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Windows RT tablets to get Outlook

The ‘secret’ is out, Outlook is coming to Windows RT tablets.

Windows RT tablets, like Microsoft’s Surface, are to get proper Outlook software later this year.

The news was announced by Microsoft in a blog post but the work on Outlook RT had been an open secret for months.

Windows RT is the low-power version of Windows running on ARM chips. The most prominent device is the Microsoft Surface which, while a nice piece of hardware, is badly let down by Windows RT. ‘RT’ Windows can’t run standard Windows programs so there’s a notable lack of available programs.

Word 2013, Excel 2013, PowerPoint 2013 and OneNote 2013 come with Windows RT devices at no extra charge, but there’s no equivalent of Outlook. That’s a major lapse and makes RT devices unappealing to businesses. In addition, the licence for Office RT is for home and non-commercial use so a business customer has to (in theory) pay again for a full Office licence.

Outlook RT will go part way to making Windows RT tablets more appealing.

It will arrive at the same time as the Windows 8.1 update, later this year. It seems Outlook RT will have to be installed separately via the Windows Store. (Amazingly, Windows Update doesn’t apply to metro/tile apps which have to be updated entirely separately within the Store).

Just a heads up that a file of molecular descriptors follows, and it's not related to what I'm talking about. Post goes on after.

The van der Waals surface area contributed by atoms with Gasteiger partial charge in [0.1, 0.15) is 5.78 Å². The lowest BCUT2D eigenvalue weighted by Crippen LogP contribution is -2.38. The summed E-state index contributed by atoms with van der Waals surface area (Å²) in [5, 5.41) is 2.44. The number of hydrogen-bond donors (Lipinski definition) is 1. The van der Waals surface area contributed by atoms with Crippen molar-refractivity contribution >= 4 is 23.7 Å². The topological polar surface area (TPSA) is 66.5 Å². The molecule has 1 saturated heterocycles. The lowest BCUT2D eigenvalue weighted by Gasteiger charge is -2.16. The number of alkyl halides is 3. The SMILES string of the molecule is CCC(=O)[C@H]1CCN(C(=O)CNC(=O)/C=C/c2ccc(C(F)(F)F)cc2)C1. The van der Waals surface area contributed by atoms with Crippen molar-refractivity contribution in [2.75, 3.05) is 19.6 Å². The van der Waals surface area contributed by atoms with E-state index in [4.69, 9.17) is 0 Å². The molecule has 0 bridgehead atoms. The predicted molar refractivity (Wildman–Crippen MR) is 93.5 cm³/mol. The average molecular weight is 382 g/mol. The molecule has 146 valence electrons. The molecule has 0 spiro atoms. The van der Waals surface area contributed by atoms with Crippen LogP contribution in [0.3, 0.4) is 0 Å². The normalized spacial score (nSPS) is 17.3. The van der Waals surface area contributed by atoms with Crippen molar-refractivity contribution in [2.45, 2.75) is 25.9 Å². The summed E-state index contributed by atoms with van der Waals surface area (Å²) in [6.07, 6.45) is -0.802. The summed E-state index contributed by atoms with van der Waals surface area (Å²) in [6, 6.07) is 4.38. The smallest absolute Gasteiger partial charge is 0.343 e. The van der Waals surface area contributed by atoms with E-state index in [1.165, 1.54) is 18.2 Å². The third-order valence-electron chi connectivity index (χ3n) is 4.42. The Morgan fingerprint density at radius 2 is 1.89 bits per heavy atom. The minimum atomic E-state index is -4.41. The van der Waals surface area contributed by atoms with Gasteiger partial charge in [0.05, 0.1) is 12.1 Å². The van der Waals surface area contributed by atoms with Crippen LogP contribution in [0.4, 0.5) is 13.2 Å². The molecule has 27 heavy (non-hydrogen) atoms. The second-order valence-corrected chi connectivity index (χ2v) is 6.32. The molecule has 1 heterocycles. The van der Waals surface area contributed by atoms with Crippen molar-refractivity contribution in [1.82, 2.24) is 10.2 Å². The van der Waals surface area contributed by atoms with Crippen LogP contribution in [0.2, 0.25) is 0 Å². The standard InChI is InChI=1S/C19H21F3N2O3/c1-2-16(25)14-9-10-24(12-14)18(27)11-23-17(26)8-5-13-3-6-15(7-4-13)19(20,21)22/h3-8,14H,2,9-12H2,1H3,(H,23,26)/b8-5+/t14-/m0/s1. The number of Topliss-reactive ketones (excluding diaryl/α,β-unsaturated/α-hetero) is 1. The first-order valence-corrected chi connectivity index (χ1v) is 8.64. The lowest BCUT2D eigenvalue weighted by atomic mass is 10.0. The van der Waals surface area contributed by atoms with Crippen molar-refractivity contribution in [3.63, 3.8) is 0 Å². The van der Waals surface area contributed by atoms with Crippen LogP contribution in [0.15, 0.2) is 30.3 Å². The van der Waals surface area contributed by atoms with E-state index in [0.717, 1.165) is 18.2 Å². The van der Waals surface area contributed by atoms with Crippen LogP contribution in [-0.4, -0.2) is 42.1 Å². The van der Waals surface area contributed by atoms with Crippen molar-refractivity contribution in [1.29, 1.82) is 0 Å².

Microsoft is promising that Outlook RT has been ‘reworked’ for touch screens. It will have Outlook 2013’s in-line replies and ‘peek’ feature to let you hover over an item to see more details.

But we still have to wait, though not as long as was expected. Outlook RT was targeted for late 2014, by which time Windows RT would have been deader than Microsoft Bob. We hope the accelerated release schedule doesn’t mean a buggy, feature limited program.

Another consideration with Outlook RT is disk space. Outlook’s PST/OST files can easily grow to 5GB, 10GB or more – that’s a significant proportion of the available space on a Surface device that has a lot less room than advertised.

Outlook is a major resources hog. The RT devices have slower processors (the trade-off for longer battery life) and less memory which will affect the responsiveness of Outlook. On the plus side, the tablets have solid state drives which are lot faster and makes a significant difference to Outlook.

All up, Outlook RT coming out in 2013 is good news but let’s see how it works in the real world before getting too excited.

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